Take the 2-minute tour ×
Stack Overflow is a question and answer site for professional and enthusiast programmers. It's 100% free, no registration required.

I've been trying to figure out the more finnicky bits of Haskell's type system by writing a Vector library. Ideally, I'd like an overloaded vector multiplication operation that works a bit like C++, i.e, you can multiply a vector of any size by a scalar, in either order. I've tried to combine the multiple parameter type classes and type families extension to do this:

{-# LANGUAGE TypeFamilies, MultiParamTypeClasses, FlexibleInstances #-}

data Vec2 a = Vec2 (a,a) deriving (Show, Eq, Read)

class Vector a where
    (<+>) :: a -> a -> a

class VectorMul a b where
    type Result a b
    (<*>) :: a -> b -> Result a b

instance (Num a) => Vector (Vec2 a) where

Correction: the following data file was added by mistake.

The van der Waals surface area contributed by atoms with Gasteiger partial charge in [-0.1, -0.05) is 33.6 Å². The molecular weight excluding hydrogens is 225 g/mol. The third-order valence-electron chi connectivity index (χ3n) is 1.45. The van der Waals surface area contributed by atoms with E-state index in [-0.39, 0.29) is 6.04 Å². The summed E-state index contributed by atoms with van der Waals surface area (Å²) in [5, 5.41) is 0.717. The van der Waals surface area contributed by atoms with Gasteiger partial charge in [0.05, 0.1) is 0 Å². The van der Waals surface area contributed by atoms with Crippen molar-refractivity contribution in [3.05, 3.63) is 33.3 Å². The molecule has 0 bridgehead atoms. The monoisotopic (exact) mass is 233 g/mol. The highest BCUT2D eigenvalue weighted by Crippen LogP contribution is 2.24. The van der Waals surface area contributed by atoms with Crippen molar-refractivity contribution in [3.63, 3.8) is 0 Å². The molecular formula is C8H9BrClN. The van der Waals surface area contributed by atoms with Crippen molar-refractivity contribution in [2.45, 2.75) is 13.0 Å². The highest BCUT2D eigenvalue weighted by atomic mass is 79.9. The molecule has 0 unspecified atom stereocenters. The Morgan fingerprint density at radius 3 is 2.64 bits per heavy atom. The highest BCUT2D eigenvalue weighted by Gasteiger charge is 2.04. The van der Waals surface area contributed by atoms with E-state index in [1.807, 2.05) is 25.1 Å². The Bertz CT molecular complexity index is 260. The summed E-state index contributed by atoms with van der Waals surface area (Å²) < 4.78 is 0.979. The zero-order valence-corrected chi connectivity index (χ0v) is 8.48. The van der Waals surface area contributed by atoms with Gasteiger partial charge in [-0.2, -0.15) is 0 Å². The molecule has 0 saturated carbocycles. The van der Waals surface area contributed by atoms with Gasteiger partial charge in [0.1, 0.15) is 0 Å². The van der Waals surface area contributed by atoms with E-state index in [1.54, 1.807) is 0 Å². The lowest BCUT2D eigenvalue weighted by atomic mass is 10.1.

Vec2 (x1,y1) <+> Vec2 (x2,y2) = Vec2 (x1+x2, y1+y2)

instance (Num a) => VectorMul (Vec2 a) a where
    type Result (Vec2 a) a = (Vec2 a)
    Vec2 (x,y) <*> a = Vec2 (x*a, y*a)

works :: (Num a) => Vec2 a -> a -> Vec2 a
works a b = a <*> b

This code seems to work, at least when used as in the function works. But when I try to type a simple expression like Vec2 (3,4) <*> 5 into GHCi, it reports the (Num xx) type variables to be ambiguous. This is strange to me... what am I missing in this case? Haskell should be able to choose the same arbitrary type for the literals, to make the type expression work (as it does in the works function).

share|improve this question
    
In works you are explicitly saying a in Vec2 a and the second argument a has the same type. –  Satvik Aug 18 '13 at 3:56
    
This question is really about type defaulting, and why it doesn't kick in here as you seem to expect. –  leftaroundabout Aug 18 '13 at 23:58

1 Answer 1

Try to write

Vec2 (3,4 :: Int) <*> (5 :: Int)

In Vec2 (3,4) <*> 5 it is not guarantee that 3,4 ::Num a and 5 :: Num b have the same a and b

share|improve this answer

Your Answer

 
discard

By posting your answer, you agree to the privacy policy and terms of service.

Not the answer you're looking for? Browse other questions tagged or ask your own question.